- Driver Alcohol Detection System for Safety (DADSS) – This technology could prevent a vehicle from being driven by a drunk driver. NHTSA and the automotive industry have partnered to advance the long-term research in this advanced technology and will now begin working on the legal, public policy and consumer acceptance issues to ensure that when the technology is ready for commercialization, manufacturers that choose to offer the system as an option will find a marketplace with few to no impediments to consumer adoption. The goal is to develop a system that can accurately and reliably detect when a driver is above the legal alcohol limit. The automatic system would be enabled every time the car is started, but unobtrusive so it would not pose an inconvenience to the non-intoxicated driver. According to new NHTSA data released earlier today, 10,322 people were killed in drunk driving crashes in 2012. The majority of those people died in crashes involving drivers with a blood alcohol concentration (BAC) of .15 or higher – nearly double the legal limit. Such technology could save thousands of these victims every year.
- Forward Collision Avoidance and Mitigation (FCAM) – This sensor-based, vehicle technology could detect a forward crash with another vehicle or pedestrian before it occurs, by alerting the driver to take corrective action to avoid the crash. In 2012, one-third of all police reported crashes involved a rear-end collision with another vehicle as the first harmful event in the crash. This technology could automatically apply the brakes to assist in preventing or reducing the severity of crashes. NHTSA has been doing intensive research on the reliability of this technology and developing relevant performance measures. Based on its research, the agency has enough data to make an agency decision this year as to pathways to advance market penetration into the rest of the fleet.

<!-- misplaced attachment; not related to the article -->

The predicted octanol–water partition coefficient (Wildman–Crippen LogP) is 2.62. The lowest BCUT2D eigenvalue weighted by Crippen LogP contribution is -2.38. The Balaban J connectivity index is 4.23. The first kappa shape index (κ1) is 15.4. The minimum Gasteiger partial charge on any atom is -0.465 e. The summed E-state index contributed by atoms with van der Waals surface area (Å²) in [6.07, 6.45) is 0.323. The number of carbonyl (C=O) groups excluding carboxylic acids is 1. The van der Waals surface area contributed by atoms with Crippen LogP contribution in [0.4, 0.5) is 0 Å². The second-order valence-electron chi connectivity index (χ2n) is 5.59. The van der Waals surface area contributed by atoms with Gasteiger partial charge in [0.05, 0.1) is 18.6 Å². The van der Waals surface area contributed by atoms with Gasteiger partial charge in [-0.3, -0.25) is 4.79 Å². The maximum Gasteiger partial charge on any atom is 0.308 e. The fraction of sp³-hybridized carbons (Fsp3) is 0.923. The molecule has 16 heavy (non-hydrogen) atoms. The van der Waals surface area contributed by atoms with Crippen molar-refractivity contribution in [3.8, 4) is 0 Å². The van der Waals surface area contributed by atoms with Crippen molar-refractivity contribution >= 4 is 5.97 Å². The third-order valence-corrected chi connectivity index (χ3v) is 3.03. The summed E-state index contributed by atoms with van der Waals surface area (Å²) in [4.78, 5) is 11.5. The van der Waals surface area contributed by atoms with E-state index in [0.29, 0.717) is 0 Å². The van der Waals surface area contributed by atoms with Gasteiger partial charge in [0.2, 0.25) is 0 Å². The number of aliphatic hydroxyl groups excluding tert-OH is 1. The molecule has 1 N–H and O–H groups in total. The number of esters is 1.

The three technologies chosen under the Significant & Seamless initiative were selected because they have great lifesaving potential, and their combined effect could have an impact on decreasing the death toll.
“In addition to our ongoing work with states and the automotive industry, we need a new vision, and a new blend of technological research to address some of the most significant and persistent threats to American motorists,” said NHTSA Administrator David Strickland. “We must look to technological intervention to make the next great leap, and get them poised for fleet adoption as soon as possible.”
The new “Significant and Seamless” initiative builds on a solid foundation of NHTSA safety programs. These programs include work with states to educate motorists, improve driving behavior, including emergency response to crashes, and will increase the agency’s commitment to enhancing occupant protection, crash worthiness and crash avoidance, with the promise of automated driving.
Earlier this year, NHTSA released a “Preliminary Statement of Policy Concerning Automated Vehicles,” describing research plans and the various levels of vehicle automation ranging from no-automation to full self-driving automation. The plan also offered guidance to states for moving forward with testing automated vehicles on their roads. View NHTSA’s preliminary policy on automated vehicles.